Latin American & Caribbean Studies
By deepening your personal experience of Latin America and the Caribbean, you'll be able to better understand issues surrounding this vital and historic region. Roanoke's program draws from perspectives across campus, from public affairs and business to literary studies and sociology. Because there's a surprising lack of knowledge in the United States about this dynamic region, understanding its culture can be an advantage for you in many careers.
Students in the Latin American and Caribbean Studies concentration have recently traveled to Cuba, El Salvador, Nicaragua and Costa Rica for research opportunities. Their research has ranged from the economic role of Mexican sweatshops to the literature of Latin American writers living in the United States.
Studies in Latin America and the Caribbean can lead to jobs in journalism, advertising, environmental advocacy, education and government work. Recent students from Roanoke's program have pursued graduate school at Arizona State University, University of California Los Angeles and University of San Diego.
We offer a concentration in Latin American & Caribbean studies.
Comparing cultures: Costa Rica and the United States
Kaitlyn Bell '14 spent the summer of her senior year interning in Ciudad Quesada, Costa Rica. During her experience, Kaitlyn worked at La Escuela Los Angeles, teaching English to Spanish-speaking students in the first through sixth grades. Her project focused on analyzing the education system in Costa Rica and comparing it with that of the United States. Bell also worked at Mariano Juvenile, an orphanage for teenage girls, teaching English for several weeks during her internship.
"I am so fortunate to have had this experience interning abroad," said Bell. "I conquered several fears, developed my language ability and discovered what I want to do for the rest of my life. This was an experience that no classroom education could have shown me."
“Latin America is not our backyard. It is our neighborhood.”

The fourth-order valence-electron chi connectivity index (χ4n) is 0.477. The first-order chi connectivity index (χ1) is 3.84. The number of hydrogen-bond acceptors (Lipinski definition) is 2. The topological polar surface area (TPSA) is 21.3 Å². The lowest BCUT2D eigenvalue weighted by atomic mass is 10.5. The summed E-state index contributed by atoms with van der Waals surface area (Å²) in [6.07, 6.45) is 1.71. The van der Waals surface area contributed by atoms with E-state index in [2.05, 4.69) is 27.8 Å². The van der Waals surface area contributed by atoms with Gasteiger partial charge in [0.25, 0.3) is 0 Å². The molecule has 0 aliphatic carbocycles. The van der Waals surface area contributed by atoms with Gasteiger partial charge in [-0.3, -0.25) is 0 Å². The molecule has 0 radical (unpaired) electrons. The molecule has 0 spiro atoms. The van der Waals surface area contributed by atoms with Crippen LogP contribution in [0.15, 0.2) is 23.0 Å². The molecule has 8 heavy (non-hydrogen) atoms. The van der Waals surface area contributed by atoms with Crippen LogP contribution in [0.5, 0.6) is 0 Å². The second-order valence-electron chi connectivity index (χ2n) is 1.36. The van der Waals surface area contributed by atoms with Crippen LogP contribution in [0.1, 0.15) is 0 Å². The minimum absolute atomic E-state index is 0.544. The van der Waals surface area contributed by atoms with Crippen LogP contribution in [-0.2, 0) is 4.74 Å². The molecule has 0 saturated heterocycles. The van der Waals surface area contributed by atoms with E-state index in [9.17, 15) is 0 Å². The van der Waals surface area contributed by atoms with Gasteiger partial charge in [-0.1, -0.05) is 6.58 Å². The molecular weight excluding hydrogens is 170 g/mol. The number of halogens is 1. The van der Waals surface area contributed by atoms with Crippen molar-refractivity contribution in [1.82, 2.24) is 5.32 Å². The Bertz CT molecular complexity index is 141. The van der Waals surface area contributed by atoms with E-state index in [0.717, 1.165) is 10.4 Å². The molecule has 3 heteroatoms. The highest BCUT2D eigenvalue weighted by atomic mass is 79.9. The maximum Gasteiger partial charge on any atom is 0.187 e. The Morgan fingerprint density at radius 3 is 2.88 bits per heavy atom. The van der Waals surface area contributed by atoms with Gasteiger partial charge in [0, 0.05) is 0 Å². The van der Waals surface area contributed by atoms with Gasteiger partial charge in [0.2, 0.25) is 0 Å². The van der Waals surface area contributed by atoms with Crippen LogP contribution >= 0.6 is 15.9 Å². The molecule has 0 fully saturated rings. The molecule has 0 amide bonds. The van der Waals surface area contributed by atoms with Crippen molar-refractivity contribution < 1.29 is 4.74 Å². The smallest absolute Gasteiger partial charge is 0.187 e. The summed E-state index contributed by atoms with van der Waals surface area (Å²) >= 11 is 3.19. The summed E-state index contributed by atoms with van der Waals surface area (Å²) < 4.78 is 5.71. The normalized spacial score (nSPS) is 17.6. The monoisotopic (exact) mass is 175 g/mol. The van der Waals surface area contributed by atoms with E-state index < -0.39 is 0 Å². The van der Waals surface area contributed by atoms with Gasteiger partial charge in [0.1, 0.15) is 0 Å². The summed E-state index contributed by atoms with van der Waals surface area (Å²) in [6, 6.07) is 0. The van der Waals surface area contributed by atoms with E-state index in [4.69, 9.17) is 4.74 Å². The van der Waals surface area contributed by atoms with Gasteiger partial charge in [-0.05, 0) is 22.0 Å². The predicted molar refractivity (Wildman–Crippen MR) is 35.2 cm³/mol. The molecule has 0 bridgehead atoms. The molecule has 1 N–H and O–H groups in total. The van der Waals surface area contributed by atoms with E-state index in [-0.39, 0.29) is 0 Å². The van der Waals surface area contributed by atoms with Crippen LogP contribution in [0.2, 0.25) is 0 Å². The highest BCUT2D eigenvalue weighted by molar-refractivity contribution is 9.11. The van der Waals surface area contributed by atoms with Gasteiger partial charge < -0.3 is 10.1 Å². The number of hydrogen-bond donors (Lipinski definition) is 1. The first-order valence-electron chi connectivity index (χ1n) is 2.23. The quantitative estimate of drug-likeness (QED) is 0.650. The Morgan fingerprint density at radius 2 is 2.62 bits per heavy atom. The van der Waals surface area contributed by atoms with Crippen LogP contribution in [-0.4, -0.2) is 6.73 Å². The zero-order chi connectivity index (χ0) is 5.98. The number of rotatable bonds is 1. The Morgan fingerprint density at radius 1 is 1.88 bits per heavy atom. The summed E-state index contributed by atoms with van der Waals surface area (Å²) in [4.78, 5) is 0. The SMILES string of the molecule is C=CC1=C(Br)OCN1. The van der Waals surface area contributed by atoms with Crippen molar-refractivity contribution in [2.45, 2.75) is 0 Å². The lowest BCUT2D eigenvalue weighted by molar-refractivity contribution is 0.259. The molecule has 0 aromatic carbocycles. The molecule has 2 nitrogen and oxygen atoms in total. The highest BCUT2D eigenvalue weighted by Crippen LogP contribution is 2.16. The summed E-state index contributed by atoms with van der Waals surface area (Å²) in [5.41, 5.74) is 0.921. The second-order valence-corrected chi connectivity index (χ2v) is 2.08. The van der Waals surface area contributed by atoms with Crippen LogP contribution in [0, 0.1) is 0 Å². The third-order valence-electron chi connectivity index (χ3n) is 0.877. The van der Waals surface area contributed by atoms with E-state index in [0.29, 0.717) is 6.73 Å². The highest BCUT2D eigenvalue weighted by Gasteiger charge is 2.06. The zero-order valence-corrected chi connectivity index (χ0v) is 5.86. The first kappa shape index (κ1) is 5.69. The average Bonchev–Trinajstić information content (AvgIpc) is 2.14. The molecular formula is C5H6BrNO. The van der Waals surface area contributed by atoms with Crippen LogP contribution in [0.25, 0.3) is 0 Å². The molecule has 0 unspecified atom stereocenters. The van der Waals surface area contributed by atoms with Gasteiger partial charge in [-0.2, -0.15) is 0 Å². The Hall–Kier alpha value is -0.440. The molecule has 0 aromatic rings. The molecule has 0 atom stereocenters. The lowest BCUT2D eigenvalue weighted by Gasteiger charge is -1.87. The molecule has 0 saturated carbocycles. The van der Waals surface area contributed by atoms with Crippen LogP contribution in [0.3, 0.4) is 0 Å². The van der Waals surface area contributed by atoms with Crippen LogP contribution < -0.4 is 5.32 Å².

Former U.S. Sen. Christopher Dodd
From Belize to Argentina
Professor’s Love for Latin American Politics Finds Home In Book
Dr. Ivonne Wallace Fuentes, professor of history, has recently published a new book: "Most Scandalous Woman: Magda Portal and the Dream of Revolution in Peru". She discovered Magda Portal while completing research on university students in Argentina, Peru, and Venezuela. "She just took over my life," Dr. Wallace Fuentes says. Portal was a Peruvian woman who helped the American Popular Revolutionary Alliance to succeed. "She ends up getting written out of their history...and that ended up being a really compelling story and the genesis of the book," says Dr. Wallace Fuentes.
Sample Course Offerings:
- SOCI 224: Race and Ethnicity
- HIST 273: Latin American Revolutions
- SPAN 312: Civilization and Culture: Spanish America
Yucatán Semester Program
Roanoke has a special semester long, faculty-led program in the Yucatán Peninsula in Mexico. Students take classes with their professor, go on cultural excursions, experience language immersion and perform service projects. Learn more.
What do the economics of Prohibition, the art of watercolor, a theologian’s memories, indigenous labor in the Pacific World, and a female Peruvian revolutionary have in common? Or gun legislation, Shea Stadium and sleeping animals?
Dr. Wallace Fuentes' new book is a culmination of her passions.
Professor Dolores Flores-Siva | Spanish
Dr. Flores-Silva's one-act play, "La Mision," winner of a Florida theatrical competition, was performed this winter at the Miami Micro Theatre. While reading a Mexican newspaper about the disappearance of young girls, likely related to sex-trafficking crimes, something struck a chord with Flores-Silva and, within a matter of hours, she wrote "La Mision."
"La Mision" is a monologue about the disappearance of a male, though it was inspired by the issue of young girls disappearing. Flores-Silva said she created "La Mision" to be poetic, but also political, in order to bring awareness to the issues occurring in Mexico. The monologue is bilingual (English and Spanish), and it is performed in a way that the audience can understand what happens on stage without knowing both languages. Flores-Silva said she believes that theater and literature help students learn about specific countries and cultures. "My passion for theater has found a purpose here at Roanoke College through teaching with the idea of bilingual importance," she said.